There is a fight brewing in New Rochelle, New York over the Gadsen flag. The flag, which was once a symbol of the Revolutionary War has more recently been co-opted by the Tea Party Movement. As such, officials worried flying the flag over a governmental building might be confused as political and ordered it to be taken down. What do you think?  Was the city right to order its removal on the basis of its current association, or is it historical association more important?

Why Developers Should Heed the Lessons of Union Station – The Toronto Star

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“A view from inside Union Station in August 1927, the year the country’s largest travel hub first opened. ” Image via Toronto Star

“The issue now isn’t modernism’s desire to erect the future, but its need to erase the past.  Still, heritage continues to fall victim to developers’ thoughtlessness and greed as well as official apathy. Given the growing number of neighborhoods and communities for which heritage has been an economic boon, this is ironic.  The one sure thing, however, is that heritage, a finite resource, will only increase in value — economic, emotional, architectural, social and civic”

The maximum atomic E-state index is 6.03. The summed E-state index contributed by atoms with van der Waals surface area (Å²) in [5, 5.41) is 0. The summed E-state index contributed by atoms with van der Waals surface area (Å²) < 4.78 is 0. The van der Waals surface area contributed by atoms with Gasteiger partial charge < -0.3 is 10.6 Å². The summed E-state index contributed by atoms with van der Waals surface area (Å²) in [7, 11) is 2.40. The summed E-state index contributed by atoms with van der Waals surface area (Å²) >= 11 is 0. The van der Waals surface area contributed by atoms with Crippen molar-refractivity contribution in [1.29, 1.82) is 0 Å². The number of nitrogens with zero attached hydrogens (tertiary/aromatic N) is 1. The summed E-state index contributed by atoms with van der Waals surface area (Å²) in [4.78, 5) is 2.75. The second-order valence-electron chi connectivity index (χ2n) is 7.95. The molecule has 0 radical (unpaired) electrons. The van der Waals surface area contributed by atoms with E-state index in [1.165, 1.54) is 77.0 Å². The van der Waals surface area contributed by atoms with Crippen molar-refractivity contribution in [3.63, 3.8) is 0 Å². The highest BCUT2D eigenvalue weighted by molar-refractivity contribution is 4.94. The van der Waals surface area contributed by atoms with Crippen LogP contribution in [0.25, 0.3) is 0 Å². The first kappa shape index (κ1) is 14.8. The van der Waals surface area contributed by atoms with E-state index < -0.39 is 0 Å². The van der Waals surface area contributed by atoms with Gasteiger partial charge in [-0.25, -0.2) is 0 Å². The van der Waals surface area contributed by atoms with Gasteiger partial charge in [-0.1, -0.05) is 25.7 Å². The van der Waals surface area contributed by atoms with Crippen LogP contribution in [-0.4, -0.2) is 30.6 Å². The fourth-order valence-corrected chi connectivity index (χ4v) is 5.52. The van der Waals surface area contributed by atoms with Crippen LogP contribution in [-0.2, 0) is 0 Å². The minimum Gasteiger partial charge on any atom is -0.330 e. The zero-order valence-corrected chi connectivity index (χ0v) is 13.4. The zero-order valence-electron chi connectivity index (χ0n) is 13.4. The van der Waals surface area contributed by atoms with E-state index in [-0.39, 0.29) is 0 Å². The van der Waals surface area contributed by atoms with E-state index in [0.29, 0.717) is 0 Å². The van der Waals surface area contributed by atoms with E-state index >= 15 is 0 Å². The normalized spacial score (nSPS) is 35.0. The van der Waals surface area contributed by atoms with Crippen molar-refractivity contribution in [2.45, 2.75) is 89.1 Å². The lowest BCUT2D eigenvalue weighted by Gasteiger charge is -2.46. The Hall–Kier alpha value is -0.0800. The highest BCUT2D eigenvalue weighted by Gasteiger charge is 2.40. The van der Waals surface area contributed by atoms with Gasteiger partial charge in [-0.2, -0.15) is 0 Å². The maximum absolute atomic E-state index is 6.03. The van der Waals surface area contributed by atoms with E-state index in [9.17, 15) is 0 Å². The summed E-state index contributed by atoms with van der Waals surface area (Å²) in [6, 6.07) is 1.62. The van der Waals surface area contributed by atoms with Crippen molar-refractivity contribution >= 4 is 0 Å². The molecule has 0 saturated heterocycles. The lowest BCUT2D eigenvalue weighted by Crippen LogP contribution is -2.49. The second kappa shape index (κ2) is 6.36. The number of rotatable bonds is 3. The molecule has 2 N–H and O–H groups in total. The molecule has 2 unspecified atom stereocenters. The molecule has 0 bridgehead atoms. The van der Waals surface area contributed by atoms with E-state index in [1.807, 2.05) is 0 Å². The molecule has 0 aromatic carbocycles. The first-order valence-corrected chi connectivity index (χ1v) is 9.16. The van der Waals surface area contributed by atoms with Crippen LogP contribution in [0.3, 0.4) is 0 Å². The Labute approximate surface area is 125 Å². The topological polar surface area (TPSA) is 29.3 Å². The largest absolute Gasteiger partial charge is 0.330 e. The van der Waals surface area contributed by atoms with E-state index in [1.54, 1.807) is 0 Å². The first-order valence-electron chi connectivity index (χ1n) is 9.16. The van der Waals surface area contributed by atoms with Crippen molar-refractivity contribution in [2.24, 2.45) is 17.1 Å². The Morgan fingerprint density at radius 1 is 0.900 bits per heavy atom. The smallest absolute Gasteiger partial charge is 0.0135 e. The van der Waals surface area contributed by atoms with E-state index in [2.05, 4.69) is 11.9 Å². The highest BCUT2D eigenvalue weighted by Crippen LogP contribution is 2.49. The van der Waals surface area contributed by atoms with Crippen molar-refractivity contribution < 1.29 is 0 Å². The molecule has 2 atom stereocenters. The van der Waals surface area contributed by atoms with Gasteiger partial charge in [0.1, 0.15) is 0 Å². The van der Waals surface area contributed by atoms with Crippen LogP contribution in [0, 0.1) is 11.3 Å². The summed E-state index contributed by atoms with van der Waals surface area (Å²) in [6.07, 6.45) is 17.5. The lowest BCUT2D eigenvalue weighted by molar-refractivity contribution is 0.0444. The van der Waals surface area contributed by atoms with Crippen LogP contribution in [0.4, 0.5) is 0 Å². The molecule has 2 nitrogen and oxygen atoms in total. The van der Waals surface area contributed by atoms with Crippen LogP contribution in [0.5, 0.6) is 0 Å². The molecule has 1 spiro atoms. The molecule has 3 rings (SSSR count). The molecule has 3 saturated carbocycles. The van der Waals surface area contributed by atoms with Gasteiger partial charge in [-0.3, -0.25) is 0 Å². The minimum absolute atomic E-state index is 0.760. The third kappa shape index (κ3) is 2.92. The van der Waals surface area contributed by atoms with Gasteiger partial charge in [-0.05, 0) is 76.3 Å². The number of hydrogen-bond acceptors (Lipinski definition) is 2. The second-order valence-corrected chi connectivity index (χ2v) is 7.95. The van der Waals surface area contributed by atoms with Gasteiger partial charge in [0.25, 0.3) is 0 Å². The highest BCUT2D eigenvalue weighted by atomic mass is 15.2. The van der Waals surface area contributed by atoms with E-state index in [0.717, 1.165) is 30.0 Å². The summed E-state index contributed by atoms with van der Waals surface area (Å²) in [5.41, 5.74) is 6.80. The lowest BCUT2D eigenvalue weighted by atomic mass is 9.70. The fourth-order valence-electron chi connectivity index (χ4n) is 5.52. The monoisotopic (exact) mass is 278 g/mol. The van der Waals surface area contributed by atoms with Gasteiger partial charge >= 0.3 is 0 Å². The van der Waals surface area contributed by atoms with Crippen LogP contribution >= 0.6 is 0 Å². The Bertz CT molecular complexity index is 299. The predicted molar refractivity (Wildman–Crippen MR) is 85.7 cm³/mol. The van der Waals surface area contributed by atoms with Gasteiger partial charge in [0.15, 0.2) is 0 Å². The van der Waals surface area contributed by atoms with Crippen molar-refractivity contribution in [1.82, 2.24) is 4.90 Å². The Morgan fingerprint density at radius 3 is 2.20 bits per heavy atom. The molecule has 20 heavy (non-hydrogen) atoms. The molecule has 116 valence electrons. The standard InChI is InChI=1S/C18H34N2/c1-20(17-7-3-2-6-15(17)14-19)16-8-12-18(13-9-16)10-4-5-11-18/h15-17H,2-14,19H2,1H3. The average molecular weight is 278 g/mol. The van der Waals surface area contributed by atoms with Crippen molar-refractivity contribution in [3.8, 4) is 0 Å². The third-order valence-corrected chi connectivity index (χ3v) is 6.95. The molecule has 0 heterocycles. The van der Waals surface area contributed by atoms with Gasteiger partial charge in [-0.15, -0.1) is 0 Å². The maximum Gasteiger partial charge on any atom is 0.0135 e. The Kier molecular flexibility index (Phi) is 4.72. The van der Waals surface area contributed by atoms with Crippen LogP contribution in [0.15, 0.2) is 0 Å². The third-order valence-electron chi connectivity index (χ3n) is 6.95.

El Ateno Grand Splendid, Palatial Theater Now a Beautiful Book Store – Slate

bookstore

Image via Slate

“With each incarnation since its inception in 1919—first as a performing arts theater, then as a cinema, and now as a bookstore—the Grand Splendid in Buenos Aires, Argentina, has proven itself befitting of its majestic title. Having retained its original frescoed ceilings, ornate theater boxes, elegant rounded balconies, detailed trimmings, and plush red stage curtains, the interior of the building remains as stunning today as when it was first envisioned by architects Peró and Torres Armengol.”